Step 4: Interpret the output

Our Inbreeding Coefficient is 0.776. Because it is a positive number, we can see there are fewer than the expected number of heterozygotes according to the Hardy-Weinberg Principle. Too few heterozygotes can imply inbreeding. However, we do not recommend filtering this site out because there may be a mixture of ethnicities in the cohort, and some ethnicities may be hom-ref while others are hom-var.

Rank Sum Test


The Rank Sum Test, also known as Mann-Whitney-Wilcoxon U-test after its developers (who are variously credited in subsets and in different orders depending on the sources you read) is a statistical test that aims to determine whether there is significant difference in the values of two populations of data.


The Wikipedia article about the Rank Sum Test includes some very helpful information on the theoretical underpinnings of the test, as well as various examples of how it can be applied.

Use in GATK

This test is used by several GATK annotations, including two standard annotations that are used for variant recalibration in the Best Practices: MappingQualityRankSum and ReadPosRankSum. In all cases, the idea is to check, for a given candidate variant, whether the properties of the data that support the reference allele are similar to those of the data that support a variant allele. If they are not similar, we conclude that there may be some technical bias and that the candidate variant may be an artifact.

Example: BaseQualityRankSumTest

Note: this example applies Method 2 from the Wikipedia article linked above.

In this example, we have a set of 20 reads, 10 of which support the reference allele and 10 of which support the alternate allele. At first glance, that looks like a clear heterozygous 0/1 site. But to be thorough in our analysis and to account for any technical bias, we want to determine if there is a significant difference in the base qualities of the bases that support the reference allele vs. the bases that support the alternate allele.

Before we proceed, we must define our null hypothesis and alternate hypothesis.

-Null hypothesis: There is no difference in the base qualities that support the reference allele and the base qualities that support the alternate allele.

-Alternate hypothesis: There is a difference in the base qualities that support the reference allele and the base qualities that support the alternate allele.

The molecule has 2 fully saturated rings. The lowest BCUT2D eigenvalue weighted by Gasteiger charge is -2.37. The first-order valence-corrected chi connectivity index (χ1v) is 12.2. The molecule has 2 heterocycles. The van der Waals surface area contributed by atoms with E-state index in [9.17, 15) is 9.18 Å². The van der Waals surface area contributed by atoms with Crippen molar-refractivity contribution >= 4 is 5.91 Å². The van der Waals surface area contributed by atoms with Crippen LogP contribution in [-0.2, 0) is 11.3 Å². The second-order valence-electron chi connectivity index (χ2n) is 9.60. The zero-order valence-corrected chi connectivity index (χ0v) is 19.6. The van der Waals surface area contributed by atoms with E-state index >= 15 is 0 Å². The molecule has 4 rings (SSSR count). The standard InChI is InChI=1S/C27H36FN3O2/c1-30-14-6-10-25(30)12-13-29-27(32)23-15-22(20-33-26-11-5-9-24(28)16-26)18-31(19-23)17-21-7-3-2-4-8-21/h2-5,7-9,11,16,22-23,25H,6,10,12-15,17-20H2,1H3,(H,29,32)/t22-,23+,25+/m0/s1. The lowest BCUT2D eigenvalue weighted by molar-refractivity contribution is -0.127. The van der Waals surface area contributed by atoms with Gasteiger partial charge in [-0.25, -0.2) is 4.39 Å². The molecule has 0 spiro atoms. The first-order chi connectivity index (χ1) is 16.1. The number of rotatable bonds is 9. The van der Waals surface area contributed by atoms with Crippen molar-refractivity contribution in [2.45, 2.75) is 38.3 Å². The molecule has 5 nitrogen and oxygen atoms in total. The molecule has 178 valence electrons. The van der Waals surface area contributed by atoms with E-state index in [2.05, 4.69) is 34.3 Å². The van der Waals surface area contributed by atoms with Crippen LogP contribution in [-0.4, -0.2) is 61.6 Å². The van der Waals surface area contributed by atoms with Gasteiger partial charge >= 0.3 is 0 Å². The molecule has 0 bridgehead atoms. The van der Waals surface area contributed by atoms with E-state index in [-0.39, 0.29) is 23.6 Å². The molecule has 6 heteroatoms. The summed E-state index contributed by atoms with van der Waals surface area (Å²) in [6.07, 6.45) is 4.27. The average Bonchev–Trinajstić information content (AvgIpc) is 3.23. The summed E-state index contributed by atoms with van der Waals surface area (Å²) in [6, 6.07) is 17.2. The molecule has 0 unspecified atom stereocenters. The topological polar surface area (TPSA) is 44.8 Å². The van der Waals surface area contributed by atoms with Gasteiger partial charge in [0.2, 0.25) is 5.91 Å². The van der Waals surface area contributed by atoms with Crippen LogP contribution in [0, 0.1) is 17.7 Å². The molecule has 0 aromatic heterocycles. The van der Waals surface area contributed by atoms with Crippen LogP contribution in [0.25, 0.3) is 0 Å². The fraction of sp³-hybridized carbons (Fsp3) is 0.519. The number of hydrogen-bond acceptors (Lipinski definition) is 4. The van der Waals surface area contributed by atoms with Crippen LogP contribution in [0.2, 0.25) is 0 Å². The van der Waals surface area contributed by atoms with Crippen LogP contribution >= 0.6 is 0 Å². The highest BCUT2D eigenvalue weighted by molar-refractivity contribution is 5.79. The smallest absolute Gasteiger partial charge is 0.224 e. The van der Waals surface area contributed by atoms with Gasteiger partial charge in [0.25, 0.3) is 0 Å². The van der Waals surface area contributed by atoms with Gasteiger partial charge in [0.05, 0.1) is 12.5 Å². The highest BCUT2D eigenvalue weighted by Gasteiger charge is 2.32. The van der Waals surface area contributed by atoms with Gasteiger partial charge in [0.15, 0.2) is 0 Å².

Step 1: List the relevant observations

Reference allele base qualities: 20, 25, 26, 30, 32, 40, 47, 50, 53, 60
Alternate allele base qualities: 0, 7, 10, 17, 20, 21, 30, 34, 40, 45

Step 2: Rank the observations

First, we arrange all the observations (base qualities) into a list of values ordered from lowest to highest (reference bases are in bold).

0, 7, 10, 17, 20, 20, 21, 25, 26, 30, 30, 32, 34, 40, 40, 45, 47, 50, 53, 60

Next we determine the ranks of the values. Since there are 20 observations (the base qualities), we have 20 ranks to assign. Whenever there are ties between observations for the rank, we take the rank to be equal to the midpoint of the ranks. For example, for 20(ref) and 20(alt), we have a tie in values, so we assign each observation a rank of (5+6)/2 = 5.5.

The ranks from the above list are (reference ranks are in bold):

1, 2, 3, 4, 5.5, 5.5, 7, 8, 9, 10.5, 10.5, 12, 13, 14.5, 14.5, 16, 17, 18, 19, 20

Step 3: Add up the ranks for each group

We now need to add up the ranks for the base qualities that came from the reference allele and the alternate allele.

$$ Rank_{ref} = 133.5 $$

$$ Rank_{alt} = 76.5 $$

Step 4: Calculate U for each group

U is a statistic that tells us the difference between the two rank totals. We can use the U statistic to calculate the z-score (explained below), which will give us our p-value.

Calculate U for each group (n = number of observations in each sample)

$$ U_{ref} = \frac{ n_{ref} * n_{alt} + n_{ref} * (n_{ref}+ 1) }{ 2 } - Rank_{ref} $$

$$ U_{alt} = \frac{ n_{alt} * n_{ref} + n_{alt} * (n_{alt} + 1) }{ 2 } - Rank_{alt} $$

$$ U_{ref} = \frac{ 10 * 10 + 10 * 11 }{ 2 } - 133.5 = 21.5 $$

$$ U_{alt} = \frac{ 10 * 10 + 10 * 11 }{ 2 } - 76.5 = 78.5 $$

Step 5: Calculate the overall z-score